First, it's important to understand the role of collagen in the body. Collagen is essentially the scaffolding of the human body, providing it both structure and strength. In fact, it's the most abundant protein in the body, and is predominantly found in the skin, tendons, bones, and joints. Unfortunately, we start to lose 1% of our body's collagen stores per year beginning in our 20's, and this increases to as high as a loss of 30% per year during menopause.
Before you start to panic and imagine the worse, keep reading and we will lay it out for you.
Collagen is used to help maintain the elasticity in your skin, prolonging the onset of wrinkles. It has also been found to reduce pain in athletes with joint pain. Previous research has found that recreational athletes with functional knee pain had significant improvements in their symptoms after 12 weeks of supplementation with 5g of bioactive collagen peptides (BCP). Additional research showed that collagen hydrolysate aids joint tissue repair and reduces joint pain in college athletes, after 10g of supplementation for 6 months. While it is not a "miracle cure," the research does show a decreased need for other pain management therapies with collagen supplementation. Sounds great-so now what?
Inspired to make 2020 your best running year yet, you head to your local supplement store, only to be overwhelmed by the endless shelves of different collagen supplements.
Do I want pills...powders...gummies?
Bovine...vitamin C...hyaluronic acid...bone broth?
Do I need type I...type II...type III...what are all these types?
You look around the store for help, only to see equally stumped faces of other previously excited customers comparing labels of different supplements. Frustrated by this entire process, you decide to leave this task for another day.
Rest assured, this will NOT happen to you. If you want to try a collagen supplement, we are help you avoid an overwhelming shopping experience. Follow these easy tips to find which product is right for you!
Step 1: Choose a peptide or hydrolyzed product!
The body does not digest collagen in its whole form. Talk about a money waster! Instead, opt for these already broken down forms of collagen, which are more easily absorbed.
Step 2: Skip the pills! Choose a powdered supplement.
While pills may be more convenient, the body struggles to break down those thick capsules. This means both slower and less collagen absorption, in comparison to a powdered product.
Step 3: Choose a collagen supplement that targets your needs!
While research is ongoing, much is already known about the different types of collagen. Use the chart below as a starting point to help you determine which collagen type might be right for you.
Collagen Type
Food Source
-Found in skin, bones, connective tissue, and cartilage
-May help wound healing and improve skin quality
-Egg whites
-Bone broth
-Promotes joint health
-Easiest to absorb through oral ingestion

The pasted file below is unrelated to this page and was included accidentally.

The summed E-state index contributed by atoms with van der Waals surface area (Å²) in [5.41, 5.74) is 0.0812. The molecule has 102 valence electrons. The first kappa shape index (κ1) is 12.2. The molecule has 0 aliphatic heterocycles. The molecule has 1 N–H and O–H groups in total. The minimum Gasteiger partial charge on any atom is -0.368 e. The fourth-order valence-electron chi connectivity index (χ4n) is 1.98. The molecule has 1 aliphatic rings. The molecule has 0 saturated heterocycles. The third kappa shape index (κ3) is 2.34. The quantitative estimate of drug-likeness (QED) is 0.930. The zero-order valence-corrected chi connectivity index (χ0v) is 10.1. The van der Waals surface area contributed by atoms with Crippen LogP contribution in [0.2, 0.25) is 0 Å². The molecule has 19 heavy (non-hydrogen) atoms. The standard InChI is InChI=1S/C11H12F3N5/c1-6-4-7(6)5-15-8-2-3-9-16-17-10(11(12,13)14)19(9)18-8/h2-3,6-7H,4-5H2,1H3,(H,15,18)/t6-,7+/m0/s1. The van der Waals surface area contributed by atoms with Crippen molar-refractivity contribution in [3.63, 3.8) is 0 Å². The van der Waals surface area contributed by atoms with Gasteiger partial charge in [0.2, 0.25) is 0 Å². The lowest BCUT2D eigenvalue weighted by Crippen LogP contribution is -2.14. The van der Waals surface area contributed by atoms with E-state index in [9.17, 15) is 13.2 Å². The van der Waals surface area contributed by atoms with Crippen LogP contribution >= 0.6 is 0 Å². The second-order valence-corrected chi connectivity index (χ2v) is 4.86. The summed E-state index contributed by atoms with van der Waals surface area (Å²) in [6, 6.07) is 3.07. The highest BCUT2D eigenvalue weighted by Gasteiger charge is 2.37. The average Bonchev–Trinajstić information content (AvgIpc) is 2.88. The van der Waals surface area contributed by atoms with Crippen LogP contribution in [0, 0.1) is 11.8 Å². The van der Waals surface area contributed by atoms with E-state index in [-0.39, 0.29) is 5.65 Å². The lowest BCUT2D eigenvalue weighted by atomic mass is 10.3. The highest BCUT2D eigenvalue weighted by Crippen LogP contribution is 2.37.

-Bone broth
-Improves muscle structure and growth
-Supports skin health
-Aids with kidney function
-Egg whites
-Supports cell membrane formation
-Helps bone formation
-Egg whites
What if supplements aren't your thing or you don't want to spend the money on them-does that mean you will be missing out on radiant skin and strong joints?
            As food-first Dietitians, we say no way!
Your body makes collagen by binding different amino acids from proteins found in your diet. So choosing plenty of lean protein sources and also ensuring you consume plenty of foods rich in vitamin C, copper and zinc, will do the trick! To get what you need for these 3 vitamins and minerals you could eat 2-3 servings of fruits or veggies, including ¾ cup of shiitake mushrooms, and 4oz of lean beef per day.
Based on the available scientific studies, an appropriate dosage is seemingly 5-10g of collagen per day. Keep in mind, that as with many supplements, it may take a few months of consistent supplementation before you really notice any improvements. While more research is always needed, if collagen supplementation seems to be something that might be worth trying, you are now armed with the knowledge necessary to navigate the endless shelves of supplements, understand which foods can help you meet your needs, and are ready to decide what is right for you.

A Note from Lauren...

We're a few weeks into the new year - have you mad e the changes you've always talked about doing - or did they take a backseat again?  March is just around the corner and a perfect time to get back on track - and we're here to help!  Whether your goals are to lower your cholesterol, lose some weight, or train for a marathon, the Nutrition Energy Team is here to support and guide you! Our dietitians have experience in all areas of nutrition and will help you start the new year off right!

If you need any help with creating or altering a nutrition plan (or keep 2020 going in the right direction!), please contact us via email or call the office at 646.364.6803 to schedule a consultation and we will get you on the right track!

What are your 2020 health or fitness goals?  Tag us in your social media updates or let us know on Twitter  @NutritionEnergy , Instagram ,  or  Facebook !

Lauren Antonucci, Director
Nutrition Energy